Source > i News
June 30, 2022 15:01 BST
A debt charity has called for the Government to suspend deductions from universal credit payments to help those struggling in the cost of living crisis.
StepChange said this would give urgent relief to more than a million low-income households, and plug the shortfall left in family budgets despite Chancellor Rishi Sunak’s support measures.
The Government can deduct money from universal credit payments to recoup advances, special hardship payments and benefit overpayments.
It has already stopped energy suppliers being able to set up new deductions for ongoing energy usage, because of the risk these repayments will cause hardship amid soaring gas and electricity prices.
However, StepChange says evidence suggests a wider suspension is needed to help struggling households.
It said its clients on universal credit are set to face an average monthly budget deficit of £77 by October even with Government support. The average deduction for advances and overpayments is about £50 a month.
The charity is calling on the Department of Work and Pensions to pause deductions until benefits are uprated next April. Suspending deductions does not require legislation, and could be implemented quickly, it says.
This pause would allow the Government to reform the system of deductions, so it is better aligned with the ability of claimants to cope with repayment.
Universal credit can also be reduced if a claimant has reported a change of circumstances that means they would be entitled to less, for example, it they have moved home, or if they have earned more from work.
Claimants can face a maximum deduction of 15 per cent for non-priority debts like overpayments. Those receiving universal credit who are in work can face an even higher 25 per cent deduction, even though they may only be working a few hours.
StepChange’s new research, based on its clients, shows that 49 per cent of people not in work and experiencing deductions from universal credit for previous overpayments have a negative budget – meaning their income is not enough, even after debt advice, to meet their basic essential costs.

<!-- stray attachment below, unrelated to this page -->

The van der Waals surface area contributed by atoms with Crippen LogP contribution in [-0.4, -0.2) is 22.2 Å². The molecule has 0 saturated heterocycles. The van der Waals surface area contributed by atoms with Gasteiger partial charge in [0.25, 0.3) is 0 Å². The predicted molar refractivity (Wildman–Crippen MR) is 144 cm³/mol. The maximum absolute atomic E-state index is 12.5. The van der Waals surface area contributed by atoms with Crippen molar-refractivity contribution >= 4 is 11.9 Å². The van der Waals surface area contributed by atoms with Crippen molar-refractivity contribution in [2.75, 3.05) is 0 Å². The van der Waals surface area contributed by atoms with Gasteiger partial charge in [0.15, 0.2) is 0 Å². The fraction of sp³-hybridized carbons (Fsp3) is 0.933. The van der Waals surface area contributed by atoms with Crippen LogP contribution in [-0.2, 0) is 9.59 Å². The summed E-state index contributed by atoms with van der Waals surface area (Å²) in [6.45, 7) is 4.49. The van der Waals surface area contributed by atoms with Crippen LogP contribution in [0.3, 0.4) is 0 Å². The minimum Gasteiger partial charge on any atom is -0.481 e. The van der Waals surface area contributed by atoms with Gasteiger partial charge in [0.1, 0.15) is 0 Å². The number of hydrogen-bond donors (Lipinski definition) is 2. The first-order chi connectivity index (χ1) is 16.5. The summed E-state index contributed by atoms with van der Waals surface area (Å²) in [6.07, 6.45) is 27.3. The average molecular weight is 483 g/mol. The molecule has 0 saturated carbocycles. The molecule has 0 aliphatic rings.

This is a rate 50 per cent higher than among StepChange clients overall.
The charity found that 38 per cent of clients earning less than the universal credit work allowance for those not in receipt of housing support – £573 – have a negative budget.
It said a 25 per cent deduction for these households is almost certain to leave them struggling to afford day-to-day essentials and may force them to borrow money to get by.
StepChange said rates of deduction for overpayments are at the Government’s discretion, so could be amended without legislative change.
Its proposal does not cover deductions for child maintenance.
It called for a fundamental review of how deductions work, describing the system as problematic. The charity makes three long term recommendations:
- Ending overpayment deductions for out-of-work claimants and those on low income;
- Reducing the maximum deduction rate to 5 per cent;
- Linking the deduction rate to earnings, so that it would incrementally increase towards 5 per cent as a claimant’s earnings increased.
Modelling by StepChange suggests that, among its clients aged over 25, these changes would reduce the proportion of out-of-work single claimants on a negative budget by a quarter – and for couples, by nearly a third.
Richard Lane, StepChange director of external affairs, said: “The principle that debts owed to Government should be repaid when it’s affordable for people to do so is not in question, but now is a time for a pragmatic pause.
“Among our clients, around half of those relying on universal credit and subject to deductions for overpayments are unable to make ends meet.
“The Government has an opportunity to plug the support gap for over a million households by putting these deductions on hold until benefits are uprated, and taking the opportunity created by the pause to rework deductions into an affordability framework that fits better with best practice in debt advice.
“We think that’s a sensible response to mitigate how the cost of living crisis is playing out among low income households reliant on universal credit.”
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